The bottleneck guitar blues by Blind Willie Johnson is sliding through space on the Voyager Golden Records
Blind Willie Johnson
Among the musical works sent by NASA into space to represent the cultural values of mankind, sharing its rightfully earned place with the masterpieces of Bach, Mozart, and Beethoven, is a gospel-blues song by one Blind Willie Johnson based on the popular Baptist hymn Dark Was the Night, Cold Was the Ground which he recorded in the late 1920s.
Very little is known about Blind Willie Johnson’s life but his slide guitar technique had a tremendous impact on the next-generation blues musicians including Robert Johnson and Muddy Waters. Jimmy Page, Eric Clapton, and many other artists who shaped the popular rock music scene of the 1960s single out Blind Willie Johnson's enormous influence on their musical education and performing skills.
Willie Johnson was born in 1897 in a family of a sharecropper in a small town in Texas. He discovered music early through Sunday visits to a Baptist church and started learning his skill with the help of a cigar-box guitar given to him by his father at the age of five. There are several theories explaining his blindness, all of which agree on the fact that the musician lost his sight in early childhood due to an accident.
The cigar box guitar:
Never considering himself a blues singer, Willie Johnson composed his repertoire from church hymns and psalms which he sang with a deep and raspy bass to accompany his stunning guitar performance. Since he was just a blind street singer with a donation can attached to his guitar, the existence of his original recordings made at Columbia's field unit—that traveled to smaller towns to record local talent—is a true treasure for modern listeners.
Listen to Blind Willie Johnson perform Dark Was the Night, Cold Was the Ground:
This song sent by NASA to space features an incredible slide technique that had given rise to a whole guitar trend in subsequent years after its release in 1927. Although there is evidence that the guitarist used a penknife instead of a bottleneck, this version is unlikely because the slide sound in the recording is quite "glassy".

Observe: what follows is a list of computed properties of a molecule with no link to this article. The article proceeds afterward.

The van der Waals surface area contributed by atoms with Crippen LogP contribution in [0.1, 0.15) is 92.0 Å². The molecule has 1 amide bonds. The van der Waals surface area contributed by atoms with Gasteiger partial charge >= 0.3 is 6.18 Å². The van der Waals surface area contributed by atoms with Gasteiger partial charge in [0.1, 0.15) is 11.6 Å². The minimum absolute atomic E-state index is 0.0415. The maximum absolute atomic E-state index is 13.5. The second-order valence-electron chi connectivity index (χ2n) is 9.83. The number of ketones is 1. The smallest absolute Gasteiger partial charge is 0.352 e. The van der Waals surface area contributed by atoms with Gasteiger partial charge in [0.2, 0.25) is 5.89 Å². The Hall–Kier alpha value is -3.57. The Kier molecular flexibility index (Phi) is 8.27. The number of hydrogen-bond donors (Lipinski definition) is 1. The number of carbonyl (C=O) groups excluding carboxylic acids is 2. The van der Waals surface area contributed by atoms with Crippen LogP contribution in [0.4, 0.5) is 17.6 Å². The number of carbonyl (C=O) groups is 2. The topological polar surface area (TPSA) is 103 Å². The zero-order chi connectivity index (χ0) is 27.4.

Here’s how contemporary blues-folk guitarist Steve James describes his research on Blind Willie Johnson’s slide technique:
“A friend of mine and I were listening to one of his recordings, and we stayed up all night, slowed down the turntable, played it over and over. We figured out he got twelve separate pitches by striking the string once, all inside one measure. I’ve been trying to do that for twenty-five years, and I can do seven or eight."
Attention to Blind Willie Johnson's creativity was not only expressed by guitarists but many other artists who have been recording covers in various genres for almost a hundred years.
Listen to Tom Waits' cover of Blind Willie Johnson's John the Revelator:
During his life, Blind Willie Johnson made a number of popular recordings for the solid profit of Columbia Records but this did not help to fix the financial problems of the poor musician since he was paid only 50 dollars per session. Having recorded only thirty songs in five sessions at the end of the 1920s, he continued his street performances in various cities in Texas during the Great Depression.
In the mid-1940s, Willie Johnson settled in Beaumont where—in accordance with a city directory—he operated the House of Prayer at Forrest Street. It is reported that in 1945 the house in which he lived burned down, forcing the singer to live in the ruins where he fell ill with malaria fever that claimed his life the same year.
Watch Blind Willie Johnson’s John the Revelator covered by Depeche Mode whose composer and lyricist Martin Gore is known for his tendency to use evangelical motifs in his work: